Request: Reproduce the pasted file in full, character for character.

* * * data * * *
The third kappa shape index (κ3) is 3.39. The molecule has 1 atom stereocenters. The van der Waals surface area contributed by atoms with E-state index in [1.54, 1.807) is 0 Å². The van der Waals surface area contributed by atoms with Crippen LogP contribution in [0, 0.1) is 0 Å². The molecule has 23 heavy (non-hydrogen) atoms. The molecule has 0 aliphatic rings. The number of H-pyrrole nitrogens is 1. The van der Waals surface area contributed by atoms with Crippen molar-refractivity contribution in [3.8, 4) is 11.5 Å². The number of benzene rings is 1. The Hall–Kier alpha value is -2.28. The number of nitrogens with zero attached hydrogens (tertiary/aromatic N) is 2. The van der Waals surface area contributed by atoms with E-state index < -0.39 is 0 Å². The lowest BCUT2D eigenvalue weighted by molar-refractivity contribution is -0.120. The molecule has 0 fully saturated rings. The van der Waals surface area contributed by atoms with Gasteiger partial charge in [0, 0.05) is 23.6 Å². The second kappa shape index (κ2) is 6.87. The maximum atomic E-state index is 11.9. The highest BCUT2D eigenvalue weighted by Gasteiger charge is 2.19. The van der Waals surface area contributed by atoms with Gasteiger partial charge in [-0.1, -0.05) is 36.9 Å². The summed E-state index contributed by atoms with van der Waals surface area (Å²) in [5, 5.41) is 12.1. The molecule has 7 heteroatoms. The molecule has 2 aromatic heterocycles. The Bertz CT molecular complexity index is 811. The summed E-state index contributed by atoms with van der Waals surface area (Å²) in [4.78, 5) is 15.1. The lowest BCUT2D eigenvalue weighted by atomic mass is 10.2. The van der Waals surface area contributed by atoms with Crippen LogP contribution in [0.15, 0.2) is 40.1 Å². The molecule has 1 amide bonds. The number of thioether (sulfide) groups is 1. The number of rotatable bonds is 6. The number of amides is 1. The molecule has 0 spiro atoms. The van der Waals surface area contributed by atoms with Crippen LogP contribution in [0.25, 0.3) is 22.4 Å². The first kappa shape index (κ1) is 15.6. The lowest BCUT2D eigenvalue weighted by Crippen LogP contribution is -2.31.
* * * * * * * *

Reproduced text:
The third kappa shape index (κ3) is 3.39. The molecule has 1 atom stereocenters. The van der Waals surface area contributed by atoms with E-state index in [1.54, 1.807) is 0 Å². The van der Waals surface area contributed by atoms with Crippen LogP contribution in [0, 0.1) is 0 Å². The molecule has 23 heavy (non-hydrogen) atoms. The molecule has 0 aliphatic rings. The number of H-pyrrole nitrogens is 1. The van der Waals surface area contributed by atoms with Crippen molar-refractivity contribution in [3.8, 4) is 11.5 Å². The number of benzene rings is 1. The Hall–Kier alpha value is -2.28. The number of nitrogens with zero attached hydrogens (tertiary/aromatic N) is 2. The van der Waals surface area contributed by atoms with E-state index < -0.39 is 0 Å². The lowest BCUT2D eigenvalue weighted by molar-refractivity contribution is -0.120. The molecule has 0 fully saturated rings. The van der Waals surface area contributed by atoms with Gasteiger partial charge in [0, 0.05) is 23.6 Å². The second kappa shape index (κ2) is 6.87. The maximum atomic E-state index is 11.9. The highest BCUT2D eigenvalue weighted by Gasteiger charge is 2.19. The van der Waals surface area contributed by atoms with Gasteiger partial charge in [-0.1, -0.05) is 36.9 Å². The summed E-state index contributed by atoms with van der Waals surface area (Å²) in [5, 5.41) is 12.1. The molecule has 7 heteroatoms. The molecule has 2 aromatic heterocycles. The Bertz CT molecular complexity index is 811. The summed E-state index contributed by atoms with van der Waals surface area (Å²) in [4.78, 5) is 15.1. The lowest BCUT2D eigenvalue weighted by atomic mass is 10.2. The van der Waals surface area contributed by atoms with Crippen LogP contribution in [0.15, 0.2) is 40.1 Å². The molecule has 1 amide bonds. The number of thioether (sulfide) groups is 1. The number of rotatable bonds is 6. The number of amides is 1. The molecule has 0 spiro atoms. The van der Waals surface area contributed by atoms with Crippen LogP contribution in [0.25, 0.3) is 22.4 Å². The first kappa shape index (κ1) is 15.6. The lowest BCUT2D eigenvalue weighted by Crippen LogP contribution is -2.31.